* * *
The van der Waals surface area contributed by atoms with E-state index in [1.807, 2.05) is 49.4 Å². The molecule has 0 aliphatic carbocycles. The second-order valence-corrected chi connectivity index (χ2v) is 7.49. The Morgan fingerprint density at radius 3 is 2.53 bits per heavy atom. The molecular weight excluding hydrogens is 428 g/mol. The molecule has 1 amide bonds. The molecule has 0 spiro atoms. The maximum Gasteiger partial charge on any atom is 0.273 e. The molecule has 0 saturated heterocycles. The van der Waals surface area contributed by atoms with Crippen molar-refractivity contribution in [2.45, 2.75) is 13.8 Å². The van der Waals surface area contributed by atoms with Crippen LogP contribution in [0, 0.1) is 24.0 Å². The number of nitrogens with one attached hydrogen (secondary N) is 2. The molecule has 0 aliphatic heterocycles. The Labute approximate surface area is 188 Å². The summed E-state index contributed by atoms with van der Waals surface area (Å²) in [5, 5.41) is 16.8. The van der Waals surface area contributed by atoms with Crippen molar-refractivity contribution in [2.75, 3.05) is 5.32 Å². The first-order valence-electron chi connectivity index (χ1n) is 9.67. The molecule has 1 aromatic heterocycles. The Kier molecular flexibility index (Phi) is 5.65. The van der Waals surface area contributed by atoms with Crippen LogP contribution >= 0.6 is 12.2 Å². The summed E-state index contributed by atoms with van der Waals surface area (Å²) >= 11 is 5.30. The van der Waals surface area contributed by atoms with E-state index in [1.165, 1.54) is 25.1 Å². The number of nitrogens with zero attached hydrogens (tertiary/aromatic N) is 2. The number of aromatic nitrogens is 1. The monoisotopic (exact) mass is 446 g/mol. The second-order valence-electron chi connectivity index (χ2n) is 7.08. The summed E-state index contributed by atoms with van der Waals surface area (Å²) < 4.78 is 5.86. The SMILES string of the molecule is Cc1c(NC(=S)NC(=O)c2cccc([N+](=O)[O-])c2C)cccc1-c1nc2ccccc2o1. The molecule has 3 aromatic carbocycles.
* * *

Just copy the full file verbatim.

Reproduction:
The van der Waals surface area contributed by atoms with E-state index in [1.807, 2.05) is 49.4 Å². The molecule has 0 aliphatic carbocycles. The second-order valence-corrected chi connectivity index (χ2v) is 7.49. The Morgan fingerprint density at radius 3 is 2.53 bits per heavy atom. The molecular weight excluding hydrogens is 428 g/mol. The molecule has 1 amide bonds. The molecule has 0 spiro atoms. The maximum Gasteiger partial charge on any atom is 0.273 e. The molecule has 0 saturated heterocycles. The van der Waals surface area contributed by atoms with Crippen molar-refractivity contribution in [2.45, 2.75) is 13.8 Å². The van der Waals surface area contributed by atoms with Crippen LogP contribution in [0, 0.1) is 24.0 Å². The number of nitrogens with one attached hydrogen (secondary N) is 2. The molecule has 0 aliphatic heterocycles. The Labute approximate surface area is 188 Å². The summed E-state index contributed by atoms with van der Waals surface area (Å²) in [5, 5.41) is 16.8. The van der Waals surface area contributed by atoms with Crippen molar-refractivity contribution in [2.75, 3.05) is 5.32 Å². The first-order valence-electron chi connectivity index (χ1n) is 9.67. The molecule has 1 aromatic heterocycles. The Kier molecular flexibility index (Phi) is 5.65. The van der Waals surface area contributed by atoms with Crippen LogP contribution >= 0.6 is 12.2 Å². The summed E-state index contributed by atoms with van der Waals surface area (Å²) >= 11 is 5.30. The van der Waals surface area contributed by atoms with E-state index in [1.165, 1.54) is 25.1 Å². The number of nitrogens with zero attached hydrogens (tertiary/aromatic N) is 2. The number of aromatic nitrogens is 1. The monoisotopic (exact) mass is 446 g/mol. The second-order valence-electron chi connectivity index (χ2n) is 7.08. The summed E-state index contributed by atoms with van der Waals surface area (Å²) < 4.78 is 5.86. The SMILES string of the molecule is Cc1c(NC(=S)NC(=O)c2cccc([N+](=O)[O-])c2C)cccc1-c1nc2ccccc2o1. The molecule has 3 aromatic carbocycles.